I’m about a week behind the 8-ball on this one, but if you haven’t taken the time to read this, you need to. It gives me a glimpse into the world of some of our most vulnerable students, the children of undocumented families. And, it just reaffirms some things I’ve picked up on in my ten years as a counselor: They have a strong sense of uncertainty, and preparing for something like college is only a distant dream. For many of these kids, there are more immediate, pressing needs. That perspective is best summed up in this passage:
The future is frightening for a student without legal papers. School provides some shelter from our reality, and we know that most of our teachers and counselors have done their best for us. But life gets a lot more challenging, and threatening, once we turn 18 and are out of school. Our family and financial pressures can get a lot more demanding, and the threat of detention and even deportation becomes very real.
We’re taking our fifth grade students on a trip to a local university later this year, and I’d love to be able to look all of them in the eye and tell them that this is a reality for them in the near future. Unless policies change, though, it’s going to be much more difficult for these students to attend college.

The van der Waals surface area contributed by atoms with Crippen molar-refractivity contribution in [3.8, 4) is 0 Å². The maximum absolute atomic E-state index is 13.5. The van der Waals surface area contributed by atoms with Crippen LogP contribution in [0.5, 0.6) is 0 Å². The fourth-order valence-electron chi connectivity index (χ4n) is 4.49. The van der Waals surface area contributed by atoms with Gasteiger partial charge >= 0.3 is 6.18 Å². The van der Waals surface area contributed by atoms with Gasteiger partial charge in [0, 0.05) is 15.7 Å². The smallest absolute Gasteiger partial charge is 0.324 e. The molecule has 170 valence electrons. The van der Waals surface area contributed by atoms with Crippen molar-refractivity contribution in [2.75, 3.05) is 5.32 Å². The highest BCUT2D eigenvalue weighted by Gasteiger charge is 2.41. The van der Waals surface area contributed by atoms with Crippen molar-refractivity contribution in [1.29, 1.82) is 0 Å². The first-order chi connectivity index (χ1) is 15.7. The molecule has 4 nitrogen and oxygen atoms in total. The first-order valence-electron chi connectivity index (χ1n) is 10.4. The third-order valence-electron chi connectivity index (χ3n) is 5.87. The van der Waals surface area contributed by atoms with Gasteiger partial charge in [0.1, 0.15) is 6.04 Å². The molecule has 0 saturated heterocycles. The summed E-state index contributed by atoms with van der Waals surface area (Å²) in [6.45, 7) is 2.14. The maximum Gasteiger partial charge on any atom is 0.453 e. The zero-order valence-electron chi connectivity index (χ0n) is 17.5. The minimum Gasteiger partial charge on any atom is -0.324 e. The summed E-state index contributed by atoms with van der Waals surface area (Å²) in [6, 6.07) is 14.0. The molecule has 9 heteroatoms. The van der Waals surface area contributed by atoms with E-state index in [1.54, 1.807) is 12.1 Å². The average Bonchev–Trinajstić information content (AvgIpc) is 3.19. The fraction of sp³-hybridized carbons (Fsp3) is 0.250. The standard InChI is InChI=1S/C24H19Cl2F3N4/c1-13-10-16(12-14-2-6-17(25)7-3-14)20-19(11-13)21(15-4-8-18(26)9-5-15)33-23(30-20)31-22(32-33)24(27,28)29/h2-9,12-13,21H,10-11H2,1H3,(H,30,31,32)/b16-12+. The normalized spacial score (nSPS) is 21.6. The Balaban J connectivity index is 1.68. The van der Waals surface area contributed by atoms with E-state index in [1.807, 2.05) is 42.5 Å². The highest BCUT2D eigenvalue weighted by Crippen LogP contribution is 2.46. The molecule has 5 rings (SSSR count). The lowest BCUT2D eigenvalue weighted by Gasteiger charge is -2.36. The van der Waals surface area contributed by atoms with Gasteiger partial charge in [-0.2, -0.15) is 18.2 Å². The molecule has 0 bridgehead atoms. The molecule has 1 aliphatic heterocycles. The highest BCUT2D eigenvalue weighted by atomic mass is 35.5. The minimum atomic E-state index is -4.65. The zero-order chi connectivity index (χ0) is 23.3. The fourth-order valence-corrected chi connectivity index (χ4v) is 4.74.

I love how this letter ends on such a positive note, encouraging us as educators to keep encouraging them, regardless of their immigration status. That last sentence sums up our imperative as counselors and educators. ”Someday the politicians will figure out what to do with us, and we need to be ready.”
Meaning, we need to get them ready right alongside of their non-undocumented peers.